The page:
The north/south divide in Vietnam was supposed to have ended in 1976 when the country was officially reunited a year after the Communist victory in Saigon. But to many southerners, it seemed and still seems as if they were conquered by the dogmatists in Hanoi and their northern henchmen who proceeded to impose their dominance over every aspect of life in the South. This feeling of resentment is not restricted to those who opposed the Communist take-over. It is shared by many southerners who actively fought against what they used to call the American puppet regime in Saigon. Amongst them, one of the most prominent figureheads was General Tran Van Tra, who died last weekend in Ho Chi Minh City, or rather Saigon, the place he always regarded as home. And it is there and throughout southern Vietnam that his death is likely to be most deeply mourned.
Without a doubt, General Tra was one of the most experienced battlefield commanders Vietnam has known, having started his career by opposing the French on their return to Indo-China in 1945 and then contin-uing on to fight the American and South Vietnamese forces until the conquest of Saigon in April 1975. Yet although imme-diately after this victory he was appointed head of the Military Management Committee of Ho Chi Minh City, Tra was never accorded the full honours many of his troops thought he deserv-ed. He had clashed too often with the policy-makers in Hanoi and the men they sent south to guide the course of the war.
True Tra was a Communist. He joined the party in 1938 and was twice arrested by the French colonial authorities for his political activities as a student in Saigon before and during the Second World War. As such he was typical of the generation which grew up in southern Vietnam or Cochin-China as it was then known during the 1920s and 1930s. Educated at French-administered schools, they learnt about liberty, fraternity and equality, but could only dream of such ideals being applied in Vietnam. It was only natural therefore for Tra to join the Viet Minh resistance movement as soon as it emerged in 1945, when he was soon appointed a local commander in the area surrounding Saigon.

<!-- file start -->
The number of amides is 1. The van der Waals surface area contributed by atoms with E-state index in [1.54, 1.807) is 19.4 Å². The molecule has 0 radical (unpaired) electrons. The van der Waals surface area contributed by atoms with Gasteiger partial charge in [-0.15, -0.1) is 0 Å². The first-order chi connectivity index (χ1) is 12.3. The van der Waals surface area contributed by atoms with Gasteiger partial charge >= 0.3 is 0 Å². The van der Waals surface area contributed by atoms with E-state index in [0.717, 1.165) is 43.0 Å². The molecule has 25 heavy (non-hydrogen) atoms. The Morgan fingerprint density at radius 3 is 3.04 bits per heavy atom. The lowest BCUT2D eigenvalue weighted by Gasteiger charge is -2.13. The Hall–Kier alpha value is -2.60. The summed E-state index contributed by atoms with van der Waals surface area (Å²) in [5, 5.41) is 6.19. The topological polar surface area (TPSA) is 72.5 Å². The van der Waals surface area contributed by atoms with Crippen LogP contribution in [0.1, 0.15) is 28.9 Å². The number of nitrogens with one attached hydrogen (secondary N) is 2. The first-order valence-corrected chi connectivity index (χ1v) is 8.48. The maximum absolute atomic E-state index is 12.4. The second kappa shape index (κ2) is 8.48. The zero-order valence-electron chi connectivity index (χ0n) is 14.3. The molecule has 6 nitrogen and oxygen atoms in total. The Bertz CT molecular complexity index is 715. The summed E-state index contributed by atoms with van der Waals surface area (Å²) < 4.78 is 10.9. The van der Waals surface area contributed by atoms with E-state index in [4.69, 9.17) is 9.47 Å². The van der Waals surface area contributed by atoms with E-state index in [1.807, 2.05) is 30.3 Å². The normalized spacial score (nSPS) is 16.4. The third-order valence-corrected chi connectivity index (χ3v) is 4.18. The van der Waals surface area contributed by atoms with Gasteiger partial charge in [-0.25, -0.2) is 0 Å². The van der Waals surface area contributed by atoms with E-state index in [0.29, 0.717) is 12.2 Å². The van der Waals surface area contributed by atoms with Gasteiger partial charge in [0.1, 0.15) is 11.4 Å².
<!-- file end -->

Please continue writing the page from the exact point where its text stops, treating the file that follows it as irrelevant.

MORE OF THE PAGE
During the next nine years of hit-and-run guerrilla skirmishes against the French, he inevitably acquired a great deal of knowledge of the terrain and the most suitable tactics to use there and throughout the south before the Geneva Agreements in 1954 ended the first phase of the Vietnam War and resulted in the partition of the country. It was then that General Tra first went north where, because of his rank and reputation, he was appointed one of the Deputy Chiefs of Staff of the Armed Forces. However it was a desk job in which he was subordinate to several northern generals who owed their positions more to their proletarian origins than their prowess on the battlefield.